Clubhouse is the social network everyone is talking about right now. Literally. In this audio-focused app, you join groups to listen to live conversations – and have your say too. It’s the perfect antidote for the Zoom fatigue and Twitter doom-scrolling we’re all suffering from.
But Clubhouse is also one of the hardest social networks to join. You have to be invited by another user. This is because the app is still in beta, meaning it’s not quite ready.
If it was completely open to the public, the surge in users that would come with a celebrity appearance – as Elon Musk, Oprah and Chris Rock have done – could crash its servers.
Despite this, the app’s been downloaded eight million times worldwide. But none of these were on an Android device. As well as being invite-only, the app is iPhone-only.
When is Clubhouse coming to Android?
Back in January, Clubhouse confirmed an Android app is in the works. But there are a lot more Android users than iPhone ones. That means the chance of overloading the social network is even higher. So the social network is having to put a lot more infrastructure in place to keep up with demand, which takes time.
Meanwhile, Clubhouse hype means that the Play Store looks like this. But you don't have to settle for knock-offs. There are exciting Android apps that can scratch your 'social audio' itch while offering something new too. Here are our favorites.
- Our full guide on when to expect Clubhouse for Android
Twitter is no longer just for tweets. The microblogging site is testing what it calls Twitter Spaces. A direct rival to Clubhouse, this new feature works in much the same way: users can create a voice chat room, which allows them to invite others and talk around a topic. And the Android beta is out now.
As is to be expected, not all of the functionality is there yet. While anyone can listen to and join in a conversation when they see a purple icon appear in the fleets bar, only a select few users can host a Space. And at the time of writing, those using the Android beta can’t even do that.
Only the iPhone users can set the conversation. But for early adopters eager to try something new, this is a great way to get a feel for social audio. While getting in on the ground floor of a network that’ll have not just millions, but hundreds of millions more users to chat with than Clubhouse if and when Spaces rolls out to everyone.
Clubhouse started as a way for Silicon Valley types to talk tech and has become more fun as it’s developed. Meanwhile, Stereo feels like it was designed to entertain from the outset. It also lets you host or tune into live conversations, with the option for listeners to chime in. But it encourages hosts to be as entertaining as possible with a weekly cash prize of up to $20,000 for the best show.
It’s perhaps no surprise then that there are thousands of shows to choose from, covering everything from news and sport to comedy. Fortunately, the app has really good search features, allowing you to filter by topic as well as personalities. And unlike Clubhouse, Stereo lets you listen back to previous episodes and even tells you when users are next scheduled to speak, so you don’t miss out.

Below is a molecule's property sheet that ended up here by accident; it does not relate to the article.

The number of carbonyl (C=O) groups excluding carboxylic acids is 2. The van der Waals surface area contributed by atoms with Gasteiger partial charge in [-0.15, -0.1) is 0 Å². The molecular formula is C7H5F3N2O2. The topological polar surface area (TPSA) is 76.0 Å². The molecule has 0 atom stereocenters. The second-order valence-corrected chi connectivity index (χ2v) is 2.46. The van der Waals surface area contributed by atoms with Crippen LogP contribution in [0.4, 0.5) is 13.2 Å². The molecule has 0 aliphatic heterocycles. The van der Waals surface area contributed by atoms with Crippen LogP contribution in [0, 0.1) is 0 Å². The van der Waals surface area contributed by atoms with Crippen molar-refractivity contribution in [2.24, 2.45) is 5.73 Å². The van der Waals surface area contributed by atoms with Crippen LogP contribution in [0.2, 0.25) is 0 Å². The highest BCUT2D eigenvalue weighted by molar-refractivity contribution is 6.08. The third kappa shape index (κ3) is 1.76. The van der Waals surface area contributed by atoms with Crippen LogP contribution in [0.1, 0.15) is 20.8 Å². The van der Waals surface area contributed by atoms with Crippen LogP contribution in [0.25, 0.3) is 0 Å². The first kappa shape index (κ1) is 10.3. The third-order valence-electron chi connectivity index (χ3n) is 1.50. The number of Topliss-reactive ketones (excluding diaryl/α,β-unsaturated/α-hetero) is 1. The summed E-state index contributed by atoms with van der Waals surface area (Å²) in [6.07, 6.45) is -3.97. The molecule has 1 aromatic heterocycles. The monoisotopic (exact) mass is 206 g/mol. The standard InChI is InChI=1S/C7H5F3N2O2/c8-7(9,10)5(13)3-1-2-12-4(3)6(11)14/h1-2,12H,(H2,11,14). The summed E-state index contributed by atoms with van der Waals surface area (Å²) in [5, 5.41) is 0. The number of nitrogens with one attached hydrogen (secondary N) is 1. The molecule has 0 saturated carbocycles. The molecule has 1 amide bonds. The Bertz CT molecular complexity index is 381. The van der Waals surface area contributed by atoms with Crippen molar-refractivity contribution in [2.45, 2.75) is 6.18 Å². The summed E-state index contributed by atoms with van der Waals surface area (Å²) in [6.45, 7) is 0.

In many ways, Cappuccino is the anti-Clubhouse. Rather than talking at length to a live audience worldwide, it's designed to share audio clips with friends and family. But if you love the sound of Clubhouse’s intimate atmosphere, this might be exactly what you’re looking for.
Each morning, Cappuccino serves up messages – which it calls ‘beans’ – recorded by you and other group members over the last 24 hours. While this risks sounding like a string of answerphone messages, the app adds intro music so it feels more like a podcast featuring people you know. Plus, you can create as many groups as you like, featuring different people or to discuss different topics. Whether that’s talking about your day, telling jokes or discussing your favorite shows.
Clubhouse is often described as being like listening to a podcast while it’s still being recorded. If that appeals, Anchor might be for you. Launching back in 2015, this app was well ahead of the current social audio trend. Then it was snapped up by Spotify two years ago, which has taken it to another level.
It’s now more geared towards podcasting for beginners, with simple tools to record and edit shows, arrange them into episodes and share them online. But the sense of community has completely gone away.
You can record remotely with up to five friends. And collect voice messages from your listeners that you can then incorporate into your show. While a built-in Discover feature makes it easy to explore more than a million shows from other users.
The Snapchat of social audio, BRB lets you send and receive 30-second snippets. An audio message is quicker and easier than texting while also more convenient than calling, as you can pick up and respond to BRB when it suits you. But it’s also no different to sending voice notes in WhatsApp, which has the added advantage of a lot more people already using it. Though it does have a much slicker UI and a Discover feature makes it easy to connect with new users if you’re short of people to talk to.
BRB is pitching itself as a way for Gen Z to stay in touch – going so far as to market itself as the ‘cafeteria for AirPods’. But if you’re a bit older or what appealed to you about Clubhouse is that it’s very business orientated, BRB also has a big brother: Yak. It’s designed for people working remotely to stay in touch with colleagues without having to worry about what they look like on a video call.